Children exposed in the womb to two chlorinated chemicals widely found in the environment are more likely to develop asthma by the age of 20, according to new research in Denmark.
The study is the first to link asthma to hexachlorobenzene exposure during fetal development, and builds on two earlier studies that linked the respiratory disease to polychlorinated biphenyls.
The blood of 872 Danish women was tested for persistent organic pollutants. The offspring of women in the group with the highest concentrations of HCB and PCB-118 were about twice as likely to be on asthma medication between the ages of 6 and 20 as the offspring of women with the lowest concentrations. A weaker association was found for five other PCB compounds and asthma.
PCBs were widely used for decades, especially in electrical equipment, before they were banned in 1977 because they were building up in the environment. HCB was used as a pesticide until 1965. All commercial use is banned, although some industries release it as a byproduct during chemical manufacturing.
Both compounds, known as persistent organic compounds or POPs, do not easily degrade and can accumulate in the tissue of humans and animals. People are exposed mostly by eating fish.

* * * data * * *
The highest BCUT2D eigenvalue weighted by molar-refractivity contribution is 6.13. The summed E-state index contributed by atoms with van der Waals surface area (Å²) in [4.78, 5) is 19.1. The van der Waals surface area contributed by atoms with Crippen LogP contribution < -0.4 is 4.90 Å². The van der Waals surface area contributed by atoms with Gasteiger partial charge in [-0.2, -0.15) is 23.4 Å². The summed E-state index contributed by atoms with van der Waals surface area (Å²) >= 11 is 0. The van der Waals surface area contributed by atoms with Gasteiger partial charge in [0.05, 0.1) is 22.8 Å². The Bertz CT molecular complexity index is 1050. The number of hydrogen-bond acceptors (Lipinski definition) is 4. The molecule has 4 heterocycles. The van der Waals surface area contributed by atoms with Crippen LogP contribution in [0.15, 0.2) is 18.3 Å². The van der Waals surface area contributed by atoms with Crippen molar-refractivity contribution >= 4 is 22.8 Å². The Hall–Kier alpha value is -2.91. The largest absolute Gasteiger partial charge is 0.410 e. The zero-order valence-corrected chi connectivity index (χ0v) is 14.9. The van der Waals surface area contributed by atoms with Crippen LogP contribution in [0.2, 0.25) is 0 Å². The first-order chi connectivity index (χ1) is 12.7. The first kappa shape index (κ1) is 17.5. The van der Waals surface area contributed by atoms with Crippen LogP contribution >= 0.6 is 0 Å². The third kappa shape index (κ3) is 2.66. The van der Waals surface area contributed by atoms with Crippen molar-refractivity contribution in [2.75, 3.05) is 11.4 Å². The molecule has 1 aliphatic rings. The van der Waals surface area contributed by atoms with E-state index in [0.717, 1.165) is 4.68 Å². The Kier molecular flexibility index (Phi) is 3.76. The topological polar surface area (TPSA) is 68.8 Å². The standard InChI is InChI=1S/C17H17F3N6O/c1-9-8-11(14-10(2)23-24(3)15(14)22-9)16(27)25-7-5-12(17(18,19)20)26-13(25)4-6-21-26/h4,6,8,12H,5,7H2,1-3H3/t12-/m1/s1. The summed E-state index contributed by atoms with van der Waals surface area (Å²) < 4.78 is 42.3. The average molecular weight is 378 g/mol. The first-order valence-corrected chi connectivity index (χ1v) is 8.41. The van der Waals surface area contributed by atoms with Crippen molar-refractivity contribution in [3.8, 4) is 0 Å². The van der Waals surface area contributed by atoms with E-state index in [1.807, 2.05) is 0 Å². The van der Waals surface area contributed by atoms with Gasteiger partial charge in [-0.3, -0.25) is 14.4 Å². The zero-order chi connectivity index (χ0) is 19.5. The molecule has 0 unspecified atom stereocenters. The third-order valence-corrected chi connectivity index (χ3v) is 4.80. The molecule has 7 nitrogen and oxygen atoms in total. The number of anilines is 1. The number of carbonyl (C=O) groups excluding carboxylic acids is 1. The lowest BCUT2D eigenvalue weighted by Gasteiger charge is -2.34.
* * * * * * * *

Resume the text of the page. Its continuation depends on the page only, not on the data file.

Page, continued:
The authors wrote that the health effects of the banned compounds “will continue to be relevant to populations with high risks of occupational exposures and to communities with high consumption of fish and other marine species.”
Previous human and animal research suggests that PCBs and HCB harm developing immune systems, which may play a key role in asthma. Asthma is a chronic immune disorder that inflames airways and obstructs breathing.
No link to asthma was found in the study for a breakdown product of the pesticide DDT, although two previous studies of younger children had reported a link. “Their findings may therefore at least partly reflect associations with wheezing symptoms that often resolve later in childhood,” the authors wrote.
Other studies examining persistent organic pollutant exposure during development and respiratory problems have looked at children younger than 7 years old.
The researchers said the offspring also may have been exposed to the contaminants during breastfeeding, which complicates the reliability of the link to prenatal exposure.
This article originally ran at Environmental Health News, a news source published by Environmental Health Sciences, a nonprofit media company.